• Does the scripture passage have a special insight or assurance that you think should be emphasized in reading aloud?

Give yourself more time: allow your thoughts and observations on the bible passages to gestate and jell. Go back and re-read particular phrases and verses that you consider especially important, interesting, or engaging.

Becoming an Conscientious ‘Inner Reader’
and an Effective ‘Outer Reader’

To become an effective “outer reader”-as we read scripture aloud to the congregation-we need to be a conscientious “inner reader,” emotionally connecting with the text as much as possible, as well as identifying any signals the text may give us about the way it should be read. With this in mind, consider the following:

  • As you prepare yourself to read your assigned passages aloud to the congregation, take a pencil and underline the words or phrases in the text that are most important and meaningful to you.
  • Think also about what you want your audience to gain from hearing this passage, based upon your own understanding of the text.
  • Study the phrasing of the biblical text: are there particular verses that read awkwardly for you or that cause you to stumble?
  • Mentally strategize ways that you can master these stumbling points.
  • Are there words, phrases, or verses that might be likely to confuse your audience, especially if they do not have a printed copy of the biblical text in hand? If so, how can you help the congregation better hear what you are actually saying? (e.g., enunciate words more distinctly, read more slowly).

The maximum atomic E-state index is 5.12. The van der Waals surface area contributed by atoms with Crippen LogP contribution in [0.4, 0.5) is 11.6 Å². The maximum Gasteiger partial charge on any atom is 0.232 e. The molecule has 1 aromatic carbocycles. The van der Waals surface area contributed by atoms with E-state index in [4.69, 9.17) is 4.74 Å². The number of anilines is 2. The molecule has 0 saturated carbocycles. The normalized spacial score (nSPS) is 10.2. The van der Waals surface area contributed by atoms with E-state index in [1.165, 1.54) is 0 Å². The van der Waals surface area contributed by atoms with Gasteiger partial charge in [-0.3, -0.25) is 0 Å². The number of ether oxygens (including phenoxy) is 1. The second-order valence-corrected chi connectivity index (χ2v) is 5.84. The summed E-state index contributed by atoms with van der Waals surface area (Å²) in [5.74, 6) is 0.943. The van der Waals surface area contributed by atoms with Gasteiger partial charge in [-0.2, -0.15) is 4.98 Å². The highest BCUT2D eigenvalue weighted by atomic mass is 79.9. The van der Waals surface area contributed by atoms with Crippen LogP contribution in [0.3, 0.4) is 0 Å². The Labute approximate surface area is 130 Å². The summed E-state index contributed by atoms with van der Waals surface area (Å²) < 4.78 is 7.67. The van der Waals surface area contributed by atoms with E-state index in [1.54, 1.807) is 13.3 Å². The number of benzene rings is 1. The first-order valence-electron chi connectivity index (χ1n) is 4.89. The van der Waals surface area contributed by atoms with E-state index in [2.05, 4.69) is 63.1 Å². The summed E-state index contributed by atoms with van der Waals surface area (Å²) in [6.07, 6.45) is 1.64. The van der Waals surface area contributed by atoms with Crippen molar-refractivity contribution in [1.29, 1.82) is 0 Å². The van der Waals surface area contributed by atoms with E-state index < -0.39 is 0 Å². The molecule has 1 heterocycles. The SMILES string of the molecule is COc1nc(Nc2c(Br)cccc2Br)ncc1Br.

• Audiences have more difficulty hearing biblical verses read in a monotone. Review your biblical text: are there particular words where your intonation, inflection, and voice volume could add color and emphasis to your reading?
  • Intentional pauses can enhance your reading and help you retain audience interest and engagement. Review your text: is there a particular moment when a pause would be helpful in creating anticipation on the part of the audience or in emphasizing to your audience something you have just read? Note: Many experienced lectors make it habit to pencil appropriate slash marks in their text where they intend to pause for special effect.
  • Practice reading your biblical text both silently and aloud until you feel completely comfortable with it. To find a reading style that is not only natural for you but also communicates effectively with the congregation, experiment with your oral delivery. For instance, try reading the entire text as dramatically as possible. Also, read your text through several times as slowly as possible. Then choose an emphasis level and reading pace that you judge best for your audience. Note: worshipers usually prefer lectors who read more slowly with a thoughtful emphasis that makes the biblical text come alive. Ironically, the lector may sometimes feel as if his or her slowness and emphasis are exaggerated. But the audience very differently experiences it as “just right.”
  • To convey a sense of confidence and poise to the congregation, some lectors also make it a practice to memorize the first and last sentences of each biblical text they are reading aloud. Such memorization is optional and strictly a matter of preference. But it can help assure a smooth start and a smooth ending.

At first glance, the many steps suggested above may seem daunting. But once you begin putting them into practice, they will soon feel more natural and automatic. Your own poise and enjoyment in serving as a worship lector will also increase. What we all gain as we conscientiously prepare ourselves for lectoring is a sense of being part of a true ministry of the Word.